Time to Stop my Luxe Ways?
In terms of travel, what does “luxury” mean to you? Chances are that your definition isn’t like anyone else’s.
Like so many other words, luxury is a subjective term. Sure, movies, TV, and magazines plant a vision into our minds of Michelin-stared restaurants, the finest wines, and grand hotels in fabulous locations with Egyptian-cotton sheets, marble bathrooms, and million-dollar views.
Of course, I’m a huge fan of this definition of luxury. I’ve stayed in my fair share of these types of places in Ireland, Chicago, Tokyo, Miami, New Orleans, and many other places around the world. I’d certainly be lying if I said didn’t enjoy my time in each one.
There’s something really special about staying in an opulent hotel. Walking through the front door causes one to walk a little taller. I love being greeted by name by the hotel staff and the little treats delivered to my room “just because”. I appreciate the extra-fluffy towels, the top-of-the-line toiletries, and the fresh flowers in my room. I like when I offhandedly mention something to the concierge and he makes it happen without being asked again. In my mind, these are the types of things that make a great hotel more than memorable.
Through travel blogging I’ve been fortunate to meet all sorts of people. None seem to have the exact same travel style or idea of luxury, but one thing that we all have is a passion for travel. It binds us into a tight-knit community. It’s our common thread.
I know backpackers who define luxury as having a private hostel room. I became fast friends with a couple who lived for a year in a campervan in New Zealand. During that time, they defined luxury as simply having indoor plumbing. I know couchsurfers who find luxury when their couch actually pulls out into a bed. I know family travelers who think luxury is staying in a hotel where continental breakfast is included. And then I’ve met people who only take luxury holidays and wouldn’t dream of staying in a place with less than five stars.
It takes all kinds, right?
This morning I spoke with a co-worker who was out all last week. Noticing a new photo of a sunset on her desk, I commented on how lovely it was. She then went on to tell me that she’d just spent a week in the Dominican Republic. Now, I’ve never been to the Dominican Republic, and it’s safe to say that it wouldn’t make my top 100 places I’d want to travel to next, but to see her eyes light up when she talked about her trip was intoxicating.
I listened to her go on about the fabulous food, her beautiful hotel, the exciting excursions, and the spectacular beaches. I couldn’t help but become excited, too. As she continued on about her trip, I wondered how she defined luxury and how it compared to my definition.
Apparently this was the first real vacation she’d taken in three years. This blew my mind as I’ve probably taken twenty vacations in the last three years. For my co-worker, simply taking a vacation is a luxury to her. That brief conversation put so much into perspective for me.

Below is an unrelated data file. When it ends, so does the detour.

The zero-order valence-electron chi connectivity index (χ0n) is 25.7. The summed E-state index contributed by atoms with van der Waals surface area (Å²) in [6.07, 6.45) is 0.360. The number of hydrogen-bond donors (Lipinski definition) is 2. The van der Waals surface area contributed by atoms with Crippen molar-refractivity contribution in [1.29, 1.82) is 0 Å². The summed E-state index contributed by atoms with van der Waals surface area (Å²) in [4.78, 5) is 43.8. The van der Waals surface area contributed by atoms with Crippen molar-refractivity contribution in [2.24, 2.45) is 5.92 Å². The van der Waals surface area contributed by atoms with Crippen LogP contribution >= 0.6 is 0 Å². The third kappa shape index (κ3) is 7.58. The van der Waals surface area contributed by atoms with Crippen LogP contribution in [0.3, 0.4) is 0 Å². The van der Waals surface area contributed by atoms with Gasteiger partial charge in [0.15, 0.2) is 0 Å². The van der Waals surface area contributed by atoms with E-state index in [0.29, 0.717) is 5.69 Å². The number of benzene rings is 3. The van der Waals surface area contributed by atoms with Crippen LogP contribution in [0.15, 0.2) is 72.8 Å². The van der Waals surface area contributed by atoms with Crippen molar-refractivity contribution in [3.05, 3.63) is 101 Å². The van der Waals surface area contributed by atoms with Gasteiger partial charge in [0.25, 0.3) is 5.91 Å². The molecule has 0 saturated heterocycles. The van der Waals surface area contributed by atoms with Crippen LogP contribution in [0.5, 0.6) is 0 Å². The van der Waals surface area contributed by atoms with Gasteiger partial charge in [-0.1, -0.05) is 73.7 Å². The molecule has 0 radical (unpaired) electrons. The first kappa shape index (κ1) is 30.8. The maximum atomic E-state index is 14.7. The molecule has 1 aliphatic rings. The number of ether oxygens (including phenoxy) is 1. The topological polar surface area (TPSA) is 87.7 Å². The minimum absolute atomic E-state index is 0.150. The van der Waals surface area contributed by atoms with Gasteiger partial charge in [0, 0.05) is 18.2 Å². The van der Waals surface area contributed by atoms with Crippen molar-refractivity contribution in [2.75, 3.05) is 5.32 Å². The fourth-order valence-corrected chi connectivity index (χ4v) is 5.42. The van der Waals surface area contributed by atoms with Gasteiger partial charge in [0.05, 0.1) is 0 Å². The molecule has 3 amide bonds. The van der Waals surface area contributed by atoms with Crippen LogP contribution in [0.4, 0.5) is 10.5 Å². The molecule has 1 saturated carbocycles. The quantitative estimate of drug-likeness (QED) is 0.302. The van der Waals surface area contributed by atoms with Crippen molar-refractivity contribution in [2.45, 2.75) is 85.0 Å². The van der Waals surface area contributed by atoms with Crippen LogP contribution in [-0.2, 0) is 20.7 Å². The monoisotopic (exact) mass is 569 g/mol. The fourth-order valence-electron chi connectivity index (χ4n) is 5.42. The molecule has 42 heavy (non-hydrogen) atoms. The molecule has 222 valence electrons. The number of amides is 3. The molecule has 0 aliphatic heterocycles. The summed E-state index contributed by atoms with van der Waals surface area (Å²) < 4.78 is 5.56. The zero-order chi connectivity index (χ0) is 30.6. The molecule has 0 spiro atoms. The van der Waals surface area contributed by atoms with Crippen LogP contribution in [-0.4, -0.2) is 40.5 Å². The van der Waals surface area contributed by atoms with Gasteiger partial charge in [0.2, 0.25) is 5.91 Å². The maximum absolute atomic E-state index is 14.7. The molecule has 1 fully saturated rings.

Although I adore all the five-star this and four-diamond that, what I treasure above all else is the actual act of traveling. It’s the packing and the butterflies I feel as I check my bags. It’s the pilot announcing our on-time arrival. It’s the click of the new stamp on my passport. Most importantly, it’s the idea of not knowing what lies ahead.
“I want to see things that I can’t imagine. I want to do things that scare me. I want to go places that I’ve only read about. I want to meet people that are nothing like me.” –Me
I wrote that in my very first post, “Why I Travel: A Dedication“. No place in that manifesto do I mention wanting to travel only in the lap of luxury. With that being said, I’m not turning into a backpacker, but I am beginning to redefine my idea of luxury. I’m still going to dine in fine restaurants, visit exotic locales, and stay in hotels that will address me as Ms. Walker, but I’m also going to eat from street vendors, tour places close to home, and stay in hotels that might simply offer a free bottle of water upon check in.
My coworker boasted about the “great deal” she got on her all-inclusive vacation, and I say good for her. It’s not my thing, but different strokes for different folks. Just like I hate cruises and have no desire to stay in a hostel, others wouldn’t ever consider spending $250 or more on a night in a hotel. With my redefining of luxury, I’m going to be a bit more selective in my choices. I’m trying to transition into a quantity over quality way of thinking when it comes to travel.
Travel is an inherent part of who I am. Perhaps my greatest fear is that time will run out before I get to experience the world. As a result, travel feeds me. It spurs my actions. It dominates my time. It monopolizes my dollars. In order to continue traveling like I want to, I’ll need to gain some perspective, adjust my goals, and reconsider what my idea of luxury really is.
After all, life is short and the road is long. It’d be a shame for me to miss out on a single adventure just because I refused to stay in a place without a doorman.